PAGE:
In recognition of 50 years of dedicated service to conservation, it is with pleasure that the Board of Directors of the ACEER Foundation presents to Dr. Thomas Lovejoy the 2015 ACEER Legacy Award. The Legacy Award was established in 2012 to honor an individual or individuals who have demonstrated a lifelong commitment to conservation in general, and conservation of the Amazon rainforest in particular.
Dr. Lovejoy has had a long and distinguished career. He graduated from Yale University earning a B.S. and Ph.D. in Biology, and became a University Professor of Environmental Science and Policy at George Mason University. His Ph.D. dissertation introduced bird banding to Brazil and identified the long-term community patterns of birds. His rainforest work began in the 1960s with his project on how forest fragmentation influences biological dynamics. It is still considered one of the largest, long-term landscape ecology projects ever. Dr. Lovejoy also is credited with coining the term “biological diversity” to describe the global abundance of plant and animal species on planet Earth.
Dr. Lovejoy directed the World Wildlife Find US Program from 1973 to 1987 while serving as Executive Vice President from 1985 to 1987. He brought his expertise to the government serving on the advisory councils in the Reagan, George H.W. Bush, and Clinton administrations, and became Senior Advisor to the President of the United Nations Foundation. Other leadership positions included the Chief Biodiversity Advisor and Lead Specialist for the Environment for the Latin American region of the World Bank; the Assistant Secretary for Environmental and External Affairs for the Smithsonian Institution; and as a Chair to the Scientific and Technical Panel for the Global Environment Facility. In addition to serving on the boards of an array of non-profit environmental organizations, Dr. Lovejoy serves the ACEER Foundation as a member of our Science and Education Advisory Committee.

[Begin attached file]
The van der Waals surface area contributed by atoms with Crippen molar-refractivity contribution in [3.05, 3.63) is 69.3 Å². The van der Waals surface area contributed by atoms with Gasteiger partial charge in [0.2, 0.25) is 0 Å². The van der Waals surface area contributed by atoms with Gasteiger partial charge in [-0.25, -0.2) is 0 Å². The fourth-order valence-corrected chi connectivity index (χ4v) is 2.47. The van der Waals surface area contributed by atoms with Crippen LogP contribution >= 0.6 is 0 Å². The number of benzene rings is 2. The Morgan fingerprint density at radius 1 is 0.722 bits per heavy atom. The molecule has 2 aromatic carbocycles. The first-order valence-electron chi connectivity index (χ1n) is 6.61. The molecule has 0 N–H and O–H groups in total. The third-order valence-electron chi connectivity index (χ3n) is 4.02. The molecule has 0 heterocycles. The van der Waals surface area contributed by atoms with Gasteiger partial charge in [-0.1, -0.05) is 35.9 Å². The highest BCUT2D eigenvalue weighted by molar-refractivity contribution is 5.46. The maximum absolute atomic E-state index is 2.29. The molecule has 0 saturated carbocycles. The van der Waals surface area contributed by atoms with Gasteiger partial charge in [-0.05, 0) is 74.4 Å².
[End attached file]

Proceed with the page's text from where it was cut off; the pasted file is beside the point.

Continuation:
For his work, he has received a wealth of awards including the Order of Rio Branco in 1988 which was the first given to an environmentalist; the Grand Cross of the Order of Scientific Merit in 1998; the John & Alice Tyler Prize for Environmental Achievement in 2001; the Tyler Prize in 2002; the BBVA Foundation Frontiers of Knowledge Award in the Ecology and Conservation Category in 2009; the Joao Pedro Cardoso Medal of the State of Sao Paulo, Brazil in 2011; the Blue Planet Prize in 2012; and the World Wildlife Fund Leaders for a Living Planet Award in 2013.
Dr. Lovejoy is also an accomplished scholar having written articles and books as either an editor or writer, including Key Environments: Amazonia, Global Warming and Biological Diversity, and Conservation and Management of Southeast Asian Rainforests.
Lastly, Dr. Lovejoy is the co-founder of the public television series Nature which continues to run on PBS since 1982, exploring global environmental and wildlife issues and continuing to inspire audiences to conserve nature.
The Board of Directors of the ACEER Foundation applauds Dr. Thomas Lovejoy for his lifetime achievements on behalf of global environmental conservation and thanks him for his service. The ACEER Legacy Award will be presented to Dr. Lovejoy at a gala on February 11, 2016 in Washington, D.C. at the headquarters of the National Geographic